“Are you okay?” she says. The answer, I think, of course, is “Absolutely not.” The answer I say, of course, is “Sure, sure, sure.” It’s quiet for a moment. I don’t feel like small talk, but Dr. Waters says that small talk is healthy and that I should practice it even if it feels pointless and wrong and stupid. “Did I tell you I’ve been doing this Forensics Squad thing Anoop talked me into?” I say. “It’s sort of weird, but sort of fun.”

“Forensics, huh?” she says. “I always thought there were only three ensics.”

“Good one,” I say. My fondness for dumb jokes isn’t solely a paternal trait. “Today we did fingerprints and stuff like that.”

“Oh,” she says. “You know I don’t have any on this finger?”
She waves the index finger on her left hand at me like we’re playing “Where is Thumbkin?”

“Yeah, Ma, you’ve mentioned it.” Mom
likes to tell the story about how Uncle Walt talked her into touching a cigarette lighter in Grandpa’s car when she was a kid. It burned the index finger on her left hand so badly and so deeply, the print never grew back.

“If I ever got fingerprinted, all they’d find would be a blur.”

“Shoulda been a jewel thief, Ma,” I say. That’s what I always say when she tells that story.

“Shoulda,” she says, which is what she always says. Silence again fills the stale attic air.

“So, who is this?” I ask, showing her the picture.

“I really don’t know who that is,” she says, returning her attention to the picture of Dad in my hand. She doesn’t take it from me, but she stares intently. “I’ve never even seen this before,” she says. I believe her. Big mistake.


Next week’s Forensics Squad begins with a buzz in the air. Everyone is still worked up about day two. How had Zant lifted our fingerprints? And why? We’ve lost dear Penis-Head, so we’re down to five hard-core fans: me, Anoop, TK, MF, and Raquel. Oh yes, Raquel is here. The lovely Miss Flores is looking unbelievable in a thigh-high black dress and knee-high black boots. Dear Lord. I don’t think I can even talk about it.

No one is saying much. Is everyone feeling overwhelmed by those boots? They are some nice boots. I might have mentioned that. Zant enters. Still quiet. It is Maureen who says something first. “Okay, so was I right?” she asks in a chirp. “You lifted our fingerprints off those papers?”

Mr. Zant nods his head yes, his auburn hair bouncing softly in the sun as he does. Shut up. “I’ve been at this for a while,” he says. “So it wasn’t that hard for me. All I had to do was dust your papers for latent prints using fingerprinting powder. Then I lifted the prints with fingerprinting tape, scanned them into my computer using a regular scanner, and printed them out on these cards. Easy-peasy.”

“Easy-peasy?” I say, raising one eyebrow. Seriously?

Mr. Zant continues. “If I were really using these fingerprints for crime-solving, I would feed the prints into a special piece of software that would create a spatial map of all of your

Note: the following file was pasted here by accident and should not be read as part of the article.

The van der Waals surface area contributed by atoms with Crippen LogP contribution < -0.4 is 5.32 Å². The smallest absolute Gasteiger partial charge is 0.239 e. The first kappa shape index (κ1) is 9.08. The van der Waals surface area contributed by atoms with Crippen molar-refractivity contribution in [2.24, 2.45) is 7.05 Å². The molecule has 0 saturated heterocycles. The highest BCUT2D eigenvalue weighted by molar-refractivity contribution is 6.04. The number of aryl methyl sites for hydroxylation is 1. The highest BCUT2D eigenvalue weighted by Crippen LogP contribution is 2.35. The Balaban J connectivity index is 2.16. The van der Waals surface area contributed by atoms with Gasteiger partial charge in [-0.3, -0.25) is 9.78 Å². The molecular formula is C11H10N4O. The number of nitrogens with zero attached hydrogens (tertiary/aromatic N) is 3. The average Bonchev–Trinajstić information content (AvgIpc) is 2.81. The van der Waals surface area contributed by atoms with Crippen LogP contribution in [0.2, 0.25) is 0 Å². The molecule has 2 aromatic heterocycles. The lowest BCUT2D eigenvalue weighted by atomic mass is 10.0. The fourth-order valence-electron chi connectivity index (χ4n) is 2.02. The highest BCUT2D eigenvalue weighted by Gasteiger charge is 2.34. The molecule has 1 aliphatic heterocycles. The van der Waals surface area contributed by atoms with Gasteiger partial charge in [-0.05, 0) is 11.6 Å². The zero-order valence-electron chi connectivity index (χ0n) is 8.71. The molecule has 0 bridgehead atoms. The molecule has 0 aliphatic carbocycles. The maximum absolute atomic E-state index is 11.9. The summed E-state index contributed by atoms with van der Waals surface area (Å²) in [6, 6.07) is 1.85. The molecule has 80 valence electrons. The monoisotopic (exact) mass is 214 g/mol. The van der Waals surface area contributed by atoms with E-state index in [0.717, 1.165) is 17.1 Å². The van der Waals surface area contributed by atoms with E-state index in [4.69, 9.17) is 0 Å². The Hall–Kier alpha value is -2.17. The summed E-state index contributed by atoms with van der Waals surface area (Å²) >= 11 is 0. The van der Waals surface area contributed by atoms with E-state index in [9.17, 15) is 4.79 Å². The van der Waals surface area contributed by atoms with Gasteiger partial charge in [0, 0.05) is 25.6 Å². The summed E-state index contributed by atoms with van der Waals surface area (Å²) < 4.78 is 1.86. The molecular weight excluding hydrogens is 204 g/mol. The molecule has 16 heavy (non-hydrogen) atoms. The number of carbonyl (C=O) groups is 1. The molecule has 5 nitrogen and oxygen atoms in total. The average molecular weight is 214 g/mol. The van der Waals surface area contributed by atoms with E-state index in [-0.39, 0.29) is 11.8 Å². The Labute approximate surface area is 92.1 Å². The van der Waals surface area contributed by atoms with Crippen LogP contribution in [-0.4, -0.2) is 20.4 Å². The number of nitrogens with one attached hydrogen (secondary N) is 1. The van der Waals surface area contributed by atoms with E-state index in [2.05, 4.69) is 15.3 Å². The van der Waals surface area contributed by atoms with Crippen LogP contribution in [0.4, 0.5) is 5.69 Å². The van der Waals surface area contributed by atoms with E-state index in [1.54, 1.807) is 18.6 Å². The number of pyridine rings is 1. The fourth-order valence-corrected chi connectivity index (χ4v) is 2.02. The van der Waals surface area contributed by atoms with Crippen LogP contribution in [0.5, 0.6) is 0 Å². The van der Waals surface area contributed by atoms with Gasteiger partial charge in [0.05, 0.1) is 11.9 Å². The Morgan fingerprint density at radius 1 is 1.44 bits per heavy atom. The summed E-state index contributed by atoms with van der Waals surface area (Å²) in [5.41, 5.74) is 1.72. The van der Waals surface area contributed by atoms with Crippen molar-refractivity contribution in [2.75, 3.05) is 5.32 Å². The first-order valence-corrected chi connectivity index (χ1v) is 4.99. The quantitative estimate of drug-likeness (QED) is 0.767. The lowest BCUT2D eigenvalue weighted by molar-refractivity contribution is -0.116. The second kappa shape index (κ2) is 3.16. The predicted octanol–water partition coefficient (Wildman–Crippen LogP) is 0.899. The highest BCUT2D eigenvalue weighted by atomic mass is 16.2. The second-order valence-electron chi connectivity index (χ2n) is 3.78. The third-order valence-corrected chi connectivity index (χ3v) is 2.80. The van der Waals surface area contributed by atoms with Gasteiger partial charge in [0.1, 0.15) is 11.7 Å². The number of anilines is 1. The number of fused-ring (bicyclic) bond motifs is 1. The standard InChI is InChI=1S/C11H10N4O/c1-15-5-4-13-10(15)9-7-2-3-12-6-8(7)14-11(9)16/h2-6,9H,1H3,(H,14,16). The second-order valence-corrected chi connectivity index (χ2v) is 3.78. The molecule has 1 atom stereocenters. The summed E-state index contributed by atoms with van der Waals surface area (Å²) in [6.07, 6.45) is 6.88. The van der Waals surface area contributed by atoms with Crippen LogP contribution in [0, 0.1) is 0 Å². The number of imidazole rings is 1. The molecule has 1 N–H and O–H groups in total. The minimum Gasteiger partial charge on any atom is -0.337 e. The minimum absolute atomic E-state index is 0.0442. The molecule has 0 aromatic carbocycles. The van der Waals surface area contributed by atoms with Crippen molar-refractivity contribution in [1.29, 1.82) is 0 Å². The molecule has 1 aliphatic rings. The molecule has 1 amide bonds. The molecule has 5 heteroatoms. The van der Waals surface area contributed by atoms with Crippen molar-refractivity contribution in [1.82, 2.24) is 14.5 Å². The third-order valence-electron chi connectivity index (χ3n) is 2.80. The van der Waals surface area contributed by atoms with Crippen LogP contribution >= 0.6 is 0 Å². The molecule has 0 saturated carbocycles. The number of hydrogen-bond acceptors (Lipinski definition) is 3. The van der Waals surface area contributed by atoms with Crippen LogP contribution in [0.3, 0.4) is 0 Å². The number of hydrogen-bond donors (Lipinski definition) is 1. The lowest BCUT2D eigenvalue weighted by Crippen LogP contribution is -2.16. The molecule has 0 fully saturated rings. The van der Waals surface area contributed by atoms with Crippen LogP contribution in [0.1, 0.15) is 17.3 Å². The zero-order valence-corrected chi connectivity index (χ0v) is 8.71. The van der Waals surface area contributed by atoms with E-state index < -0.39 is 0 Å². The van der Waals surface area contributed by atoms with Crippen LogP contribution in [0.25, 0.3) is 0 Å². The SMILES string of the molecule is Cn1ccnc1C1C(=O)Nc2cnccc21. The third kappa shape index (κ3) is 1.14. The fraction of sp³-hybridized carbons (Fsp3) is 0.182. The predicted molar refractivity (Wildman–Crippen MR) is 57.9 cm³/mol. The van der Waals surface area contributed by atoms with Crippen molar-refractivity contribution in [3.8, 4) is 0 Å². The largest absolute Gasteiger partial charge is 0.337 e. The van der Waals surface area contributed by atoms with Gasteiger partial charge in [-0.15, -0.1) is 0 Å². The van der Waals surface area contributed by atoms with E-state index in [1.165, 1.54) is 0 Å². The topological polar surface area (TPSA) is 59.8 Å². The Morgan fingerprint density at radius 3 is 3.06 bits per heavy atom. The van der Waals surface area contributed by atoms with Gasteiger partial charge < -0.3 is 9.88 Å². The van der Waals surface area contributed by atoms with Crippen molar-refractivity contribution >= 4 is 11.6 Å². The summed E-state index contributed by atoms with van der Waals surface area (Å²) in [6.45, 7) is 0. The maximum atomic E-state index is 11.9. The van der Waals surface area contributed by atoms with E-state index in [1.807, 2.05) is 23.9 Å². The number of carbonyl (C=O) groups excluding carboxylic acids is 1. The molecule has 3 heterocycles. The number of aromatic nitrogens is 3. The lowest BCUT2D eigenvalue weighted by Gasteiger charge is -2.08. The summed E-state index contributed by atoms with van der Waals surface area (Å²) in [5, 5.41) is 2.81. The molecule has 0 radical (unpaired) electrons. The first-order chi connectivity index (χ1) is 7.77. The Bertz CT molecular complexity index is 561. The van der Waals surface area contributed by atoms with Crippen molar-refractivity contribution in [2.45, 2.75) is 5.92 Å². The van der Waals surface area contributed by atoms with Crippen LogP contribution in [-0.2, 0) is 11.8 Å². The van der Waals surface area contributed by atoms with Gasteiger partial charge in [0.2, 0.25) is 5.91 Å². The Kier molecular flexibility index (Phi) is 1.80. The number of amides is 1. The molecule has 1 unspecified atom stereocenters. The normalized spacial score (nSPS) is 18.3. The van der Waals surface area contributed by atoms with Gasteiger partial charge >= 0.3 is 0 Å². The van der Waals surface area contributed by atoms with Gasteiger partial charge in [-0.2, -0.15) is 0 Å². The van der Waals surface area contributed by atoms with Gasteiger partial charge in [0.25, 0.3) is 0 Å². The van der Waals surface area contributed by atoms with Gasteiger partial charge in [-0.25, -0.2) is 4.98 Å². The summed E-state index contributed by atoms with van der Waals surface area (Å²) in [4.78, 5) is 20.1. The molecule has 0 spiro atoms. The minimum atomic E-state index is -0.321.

ridge patterns. The computer runs a script to put them into binary, and then can relatively quickly compare each print to the thousands that are in the databases.” The nerds are impressed. Okay, I am too.

“I didn’t do that, though,” he continues. “Good thing, right? Catch you for all those crimes you’ve been a part of?” Everyone laughs.

“My mom has no fingerprints!” I blurt out. “She’s not a jewel thief, though.” And no one laughs. “Uncle Walt burned them off.” Nice explanation. Smooth.

Then Mr. Zant continues. “Moving on,” he says. Nice. “Real fingerprinting tape is expensive and real fingerprinting powder is awfully messy, but there’s a way we can do a simple project to lift fingerprints. Ummm … Guy, would you please help me hand out these supplies?”

“Why?” I ask. “What did I do?”

“Not as punishment or anything,” he says. “I just need a hand, and you’re right there.”

“Guy is lazy,” Maureen says by way of explaining me.

“I am not!” I yell. Although yeah, I totally am. I just don’t want Raquel to think of me that way. I want her to think I am an ambitious young go-getter. At least until we get married or get to second base and it is too late for her to back out.

“He’s totally lazy,” TK adds. (Is this something everyone knows about me? Is it because I am known in English class for my ability to write as few words as possible whenever we have to come up with sentences for vocabulary? I am seriously a master at that, especially after I realized that one-word sentences are technically sentences when used as a command. The subject is
implied. For example, if you’re ever asked to use the word “initiate” in a sentence just write: “Initiate.” It’s totally correct.)

“Fine,” I say. “I’ll pass out the damn supplies.”

“Language, please,” Mr. Zant says. “We’re still in school.”

“Gee, I’d love to pass out the gosh-darn supplies,” I say, doing a goofy elbow-shaking dance like I’m in an old sitcom. Mr. Zant rolls his eyes.